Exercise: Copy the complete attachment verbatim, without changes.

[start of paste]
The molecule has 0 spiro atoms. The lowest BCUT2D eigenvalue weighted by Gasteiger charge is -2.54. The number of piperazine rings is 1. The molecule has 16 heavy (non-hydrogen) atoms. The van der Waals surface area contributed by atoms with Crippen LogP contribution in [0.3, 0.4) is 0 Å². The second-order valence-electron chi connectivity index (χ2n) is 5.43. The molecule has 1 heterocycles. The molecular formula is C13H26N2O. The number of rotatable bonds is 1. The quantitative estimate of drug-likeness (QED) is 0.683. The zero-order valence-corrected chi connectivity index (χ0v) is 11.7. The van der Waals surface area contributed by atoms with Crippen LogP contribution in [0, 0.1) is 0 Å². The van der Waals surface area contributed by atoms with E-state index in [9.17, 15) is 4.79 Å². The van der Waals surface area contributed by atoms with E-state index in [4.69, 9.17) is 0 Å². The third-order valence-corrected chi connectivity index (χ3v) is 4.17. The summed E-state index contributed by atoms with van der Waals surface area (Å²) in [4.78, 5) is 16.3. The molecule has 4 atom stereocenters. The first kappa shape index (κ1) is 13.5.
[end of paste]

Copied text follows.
The molecule has 0 spiro atoms. The lowest BCUT2D eigenvalue weighted by Gasteiger charge is -2.54. The number of piperazine rings is 1. The molecule has 16 heavy (non-hydrogen) atoms. The van der Waals surface area contributed by atoms with Crippen LogP contribution in [0.3, 0.4) is 0 Å². The second-order valence-electron chi connectivity index (χ2n) is 5.43. The molecule has 1 heterocycles. The molecular formula is C13H26N2O. The number of rotatable bonds is 1. The quantitative estimate of drug-likeness (QED) is 0.683. The zero-order valence-corrected chi connectivity index (χ0v) is 11.7. The van der Waals surface area contributed by atoms with Crippen LogP contribution in [0, 0.1) is 0 Å². The van der Waals surface area contributed by atoms with E-state index in [9.17, 15) is 4.79 Å². The van der Waals surface area contributed by atoms with E-state index in [4.69, 9.17) is 0 Å². The third-order valence-corrected chi connectivity index (χ3v) is 4.17. The summed E-state index contributed by atoms with van der Waals surface area (Å²) in [4.78, 5) is 16.3. The molecule has 4 atom stereocenters. The first kappa shape index (κ1) is 13.5.